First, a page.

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1.2 Sending commands to an ezmlm/idx mailing list.

ezmlm has a different address for each command. In essence, the address is the list name and the command. This is straight forward to interpret and therefore very fast. It also makes it very easy to send commands from the command line without having to worry about the subject and the message body (which are ignored).

Messages to the list address itself are sent to all subscribers and should never be used for administrative requests. If you have forgotten everything, send a message to ‘mailinglist-help@example.org’ for the list ‘mailinglist@example.org’. If the instructions returned do not help you solve the problem, send a message to ‘mailinglist-owner@example.org’ for human help, forwarding a message from the list and including any relevant information.

If you want to interact administratively with the ezmlm mailing list ‘mailinglist@example.org’, send an empty message (contents and subject are ignored) to ‘mailinglist-command@example.org’, replacing ‘command’ with the desired command. For some commands, you can add arguments. Here are a few examples, which will be discussed further below:

mailinglist-subscribe@example.org
Subscribe me. ezmlm will send you a confirmation request, and once you reply to it a message confirming that you are a subscriber.
mailinglist-subscribe-user=gol.com@example.org
Subscribe ‘user@gol.com’. Here the default subscriber address (the one you send from) is overridden by an argument to the -subscribe command. To subscribe any address of type ‘user.name@host.dom’ just replace the ‘@’ in the address with ‘=’ and add it after a hyphen to the command. In this case ‘mailinglist-subscribe-user.name=host.dom@example.org’. Of course, ezmlm will ask ‘user.name@host.dom’ to confirm the request.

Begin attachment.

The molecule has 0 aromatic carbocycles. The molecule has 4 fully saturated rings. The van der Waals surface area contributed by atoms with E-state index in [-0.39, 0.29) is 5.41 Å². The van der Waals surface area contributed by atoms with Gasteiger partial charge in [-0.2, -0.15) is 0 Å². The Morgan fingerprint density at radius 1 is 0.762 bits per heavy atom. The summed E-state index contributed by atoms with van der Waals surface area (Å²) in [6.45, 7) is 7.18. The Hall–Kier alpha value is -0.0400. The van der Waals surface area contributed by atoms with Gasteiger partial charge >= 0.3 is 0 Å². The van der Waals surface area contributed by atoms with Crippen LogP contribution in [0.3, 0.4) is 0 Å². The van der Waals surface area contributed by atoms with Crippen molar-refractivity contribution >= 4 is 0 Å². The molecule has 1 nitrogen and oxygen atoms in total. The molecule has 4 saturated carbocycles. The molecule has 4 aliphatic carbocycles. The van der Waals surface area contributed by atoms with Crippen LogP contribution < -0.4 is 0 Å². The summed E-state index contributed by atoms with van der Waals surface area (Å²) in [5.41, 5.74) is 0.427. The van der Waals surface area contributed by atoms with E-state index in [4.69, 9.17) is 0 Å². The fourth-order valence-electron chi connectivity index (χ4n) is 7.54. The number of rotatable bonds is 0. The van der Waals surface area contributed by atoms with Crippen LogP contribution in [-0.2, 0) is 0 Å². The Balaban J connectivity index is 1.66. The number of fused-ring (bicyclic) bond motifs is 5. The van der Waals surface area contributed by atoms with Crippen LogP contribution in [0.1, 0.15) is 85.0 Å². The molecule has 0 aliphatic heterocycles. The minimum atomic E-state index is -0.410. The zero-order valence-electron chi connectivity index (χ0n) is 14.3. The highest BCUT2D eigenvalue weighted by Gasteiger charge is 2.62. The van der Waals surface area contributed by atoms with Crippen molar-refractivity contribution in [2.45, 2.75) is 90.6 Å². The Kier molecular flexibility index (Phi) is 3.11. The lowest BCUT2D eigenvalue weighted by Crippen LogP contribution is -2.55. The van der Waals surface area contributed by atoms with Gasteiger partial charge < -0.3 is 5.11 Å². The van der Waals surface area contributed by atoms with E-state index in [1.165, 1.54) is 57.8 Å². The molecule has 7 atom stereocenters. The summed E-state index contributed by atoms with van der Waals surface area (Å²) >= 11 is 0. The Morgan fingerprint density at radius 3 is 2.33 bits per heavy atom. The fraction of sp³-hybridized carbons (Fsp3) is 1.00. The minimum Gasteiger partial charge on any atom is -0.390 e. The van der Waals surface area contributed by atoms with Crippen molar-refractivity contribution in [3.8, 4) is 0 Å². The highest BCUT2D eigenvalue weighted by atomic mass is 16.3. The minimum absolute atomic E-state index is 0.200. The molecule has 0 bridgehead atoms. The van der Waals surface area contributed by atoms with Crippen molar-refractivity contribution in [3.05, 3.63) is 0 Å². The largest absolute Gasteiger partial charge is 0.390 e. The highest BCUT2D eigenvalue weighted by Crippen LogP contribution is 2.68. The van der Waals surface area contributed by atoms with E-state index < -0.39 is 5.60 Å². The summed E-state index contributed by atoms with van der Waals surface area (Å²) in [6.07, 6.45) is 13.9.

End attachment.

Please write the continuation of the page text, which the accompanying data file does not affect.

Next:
mailinglist-unsubscribe@example.org
Unsubscribe me. ezmlm will send a confirmation request to your address and remove the address once you reply.
mailinglist-unsubscribe-user=gol.com@example.org
Unsubscribe ‘user@gol.com’.
mailinglist-query@example.org’(*)
Tell me if my address is subscribed to the list or not.
mailinglist-get.123@example.org
Get message 123 from the archive. If you specify a number that is larger than the highest message number in the archive, you'll receive the latest message.
mailinglist-get@example.org’(*)
Get the latest 30 messages from the archive. If the list has a digest, the messages returned are the messages received since the latest digest (the last message of the latest digest is returned so that there always will be at least one message).
mailinglist-get.45_67@example.org’(*)
Get messages 45-67 from the archive. No more than 100 messages can be returned per request. If the first argument is larger than the highest message number in the archive, you'll instead receive the latest 30 or so messages from the archive. For a list with a digest, you'll get the messages that have arrived since the last digest as well as the last up to 30 messages of that digest.
mailinglist-index@example.org’(*)
Send subject and author name for the last 100-200 messages. No more than 2000 entries are returned per request.
mailinglist-index.300_399@example.org’(*)
Send subject and author of messages 300-399.
mailinglist-thread.45@example.org’(*)
Receive an ordered set of all messages that have the same subject as message 45. ‘Re:’, etc, do not make a difference, so the returned set is the usually entire thread.
mailinglist-info@example.org’(*)
Send me some information about this list (the list owner decides how this command is supported).
mailinglist-faq@example.org’(*)
Send me the list of frequently-asked questions (and answers) for this list (the list owner decides how this command is supported).
mailinglist-digest-subscribe@example.org’(*)
You guessed it - subscribe to the digest list for ‘mailinglist@example.org’, provided there is one. Digest are usually sent about every other day, but this also depends on the message volume and settings adjusted by the list owner.
mailinglist-digest-unsubscribe@example.org’(*)
Yes, it's that easy!